Norwegian spring-spawning herring is a particularly good source of vitamin D and has low levels of contaminants.

There are several stocks of herring in our waters, of which the Norwegian spring-spawning herring is the largest. Herring swim in huge schools, going as deep as 200 metres. The Norwegian Spring Spawning herring winter off the coast of Northern Norway, then spread out along a large part of the Norwegian coast to spawn in early spring. After spawning, the herring make feeding migrations into large parts of the Norwegian Sea, before returning to the wintering area. The larvae follow the current north to the Barents Sea, where the young herring grow to maturity. Herring can reach a length of 40 centimetres and weigh more than 500 grams. Its life span is up to 25 years.


The fishing season for Norwegian spring-spawning herring is mainly from October to March. Herring are sold as fresh and frozen fillets and as whole fish. Many types of processed herring are available, e.g. salted, hot or cold smoked and various types of marinated herring.

Nutritional content

Herring are a very good source of vitamin D. They are also rich in marine omega-3, but fat contents vary seasonally.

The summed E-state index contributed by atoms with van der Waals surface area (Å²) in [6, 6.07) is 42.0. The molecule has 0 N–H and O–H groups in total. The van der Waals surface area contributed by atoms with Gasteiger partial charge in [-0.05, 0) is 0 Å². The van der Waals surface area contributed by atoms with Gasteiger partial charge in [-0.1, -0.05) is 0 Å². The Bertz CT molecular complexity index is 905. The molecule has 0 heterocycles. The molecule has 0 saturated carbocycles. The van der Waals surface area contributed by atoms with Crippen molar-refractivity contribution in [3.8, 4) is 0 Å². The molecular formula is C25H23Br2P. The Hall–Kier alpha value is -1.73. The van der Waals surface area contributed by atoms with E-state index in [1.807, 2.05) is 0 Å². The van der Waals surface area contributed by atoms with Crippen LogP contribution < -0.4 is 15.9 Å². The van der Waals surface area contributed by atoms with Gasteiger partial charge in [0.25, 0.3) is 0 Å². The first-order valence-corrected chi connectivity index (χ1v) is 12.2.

Contents of undesirable substances

Norwegian spring-spawning herring are safe to eat. The concentrations of heavy metals and persistent organic pollutants (POPs) in this type of herring are low. The levels of POPs are somewhat higher in January-February, just before spawning, than during the rest of the year.


During 2006-2008, NIFES sampled and analysed 800 Norwegian spring-spawning herring from 29 positions for a thorough survey of undesirable substances, known as a baseline study.

Norwegian spring-spawning herring is currently monitored every third year in January-February. Twenty-five fish are then sampled from each of two positions in the spawning grounds.


Tip a friend


Email has been sent